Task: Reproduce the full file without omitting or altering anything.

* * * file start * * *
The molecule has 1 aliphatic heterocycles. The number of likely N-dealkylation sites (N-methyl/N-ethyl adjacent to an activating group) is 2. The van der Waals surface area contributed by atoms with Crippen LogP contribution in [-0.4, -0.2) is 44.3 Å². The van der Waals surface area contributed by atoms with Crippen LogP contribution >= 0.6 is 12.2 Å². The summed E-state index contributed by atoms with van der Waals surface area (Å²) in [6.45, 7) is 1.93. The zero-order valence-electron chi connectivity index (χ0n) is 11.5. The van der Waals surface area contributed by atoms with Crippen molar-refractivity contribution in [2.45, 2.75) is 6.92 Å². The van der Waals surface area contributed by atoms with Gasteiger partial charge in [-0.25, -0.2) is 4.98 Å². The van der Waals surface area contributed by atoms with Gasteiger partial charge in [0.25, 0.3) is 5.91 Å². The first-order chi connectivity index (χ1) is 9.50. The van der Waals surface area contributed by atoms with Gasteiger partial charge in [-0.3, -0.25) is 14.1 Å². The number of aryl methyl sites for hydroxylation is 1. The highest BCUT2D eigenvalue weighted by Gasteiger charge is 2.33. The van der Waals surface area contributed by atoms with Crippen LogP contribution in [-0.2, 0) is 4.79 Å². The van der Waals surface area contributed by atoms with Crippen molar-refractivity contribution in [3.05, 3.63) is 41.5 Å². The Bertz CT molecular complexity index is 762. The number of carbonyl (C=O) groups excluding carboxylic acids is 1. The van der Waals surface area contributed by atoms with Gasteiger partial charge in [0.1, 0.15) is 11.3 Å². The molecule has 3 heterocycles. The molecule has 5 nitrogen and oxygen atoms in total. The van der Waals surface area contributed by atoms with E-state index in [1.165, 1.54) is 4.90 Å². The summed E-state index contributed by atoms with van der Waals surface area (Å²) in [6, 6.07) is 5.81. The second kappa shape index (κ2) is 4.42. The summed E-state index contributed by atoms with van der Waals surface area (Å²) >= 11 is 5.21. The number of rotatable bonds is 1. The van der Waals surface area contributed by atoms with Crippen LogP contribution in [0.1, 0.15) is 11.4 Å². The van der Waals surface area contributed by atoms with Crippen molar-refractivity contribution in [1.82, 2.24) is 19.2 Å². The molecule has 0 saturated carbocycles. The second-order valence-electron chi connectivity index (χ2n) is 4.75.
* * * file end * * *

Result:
The molecule has 1 aliphatic heterocycles. The number of likely N-dealkylation sites (N-methyl/N-ethyl adjacent to an activating group) is 2. The van der Waals surface area contributed by atoms with Crippen LogP contribution in [-0.4, -0.2) is 44.3 Å². The van der Waals surface area contributed by atoms with Crippen LogP contribution >= 0.6 is 12.2 Å². The summed E-state index contributed by atoms with van der Waals surface area (Å²) in [6.45, 7) is 1.93. The zero-order valence-electron chi connectivity index (χ0n) is 11.5. The van der Waals surface area contributed by atoms with Crippen molar-refractivity contribution in [2.45, 2.75) is 6.92 Å². The van der Waals surface area contributed by atoms with Gasteiger partial charge in [-0.25, -0.2) is 4.98 Å². The van der Waals surface area contributed by atoms with Gasteiger partial charge in [0.25, 0.3) is 5.91 Å². The first-order chi connectivity index (χ1) is 9.50. The van der Waals surface area contributed by atoms with Gasteiger partial charge in [-0.3, -0.25) is 14.1 Å². The number of aryl methyl sites for hydroxylation is 1. The highest BCUT2D eigenvalue weighted by Gasteiger charge is 2.33. The van der Waals surface area contributed by atoms with Crippen LogP contribution in [-0.2, 0) is 4.79 Å². The van der Waals surface area contributed by atoms with Crippen molar-refractivity contribution in [3.05, 3.63) is 41.5 Å². The Bertz CT molecular complexity index is 762. The number of carbonyl (C=O) groups excluding carboxylic acids is 1. The van der Waals surface area contributed by atoms with Gasteiger partial charge in [0.1, 0.15) is 11.3 Å². The molecule has 3 heterocycles. The molecule has 5 nitrogen and oxygen atoms in total. The van der Waals surface area contributed by atoms with E-state index in [1.165, 1.54) is 4.90 Å². The summed E-state index contributed by atoms with van der Waals surface area (Å²) in [6, 6.07) is 5.81. The second kappa shape index (κ2) is 4.42. The summed E-state index contributed by atoms with van der Waals surface area (Å²) >= 11 is 5.21. The number of rotatable bonds is 1. The van der Waals surface area contributed by atoms with Crippen LogP contribution in [0.1, 0.15) is 11.4 Å². The van der Waals surface area contributed by atoms with Crippen molar-refractivity contribution in [1.82, 2.24) is 19.2 Å². The molecule has 0 saturated carbocycles. The second-order valence-electron chi connectivity index (χ2n) is 4.75.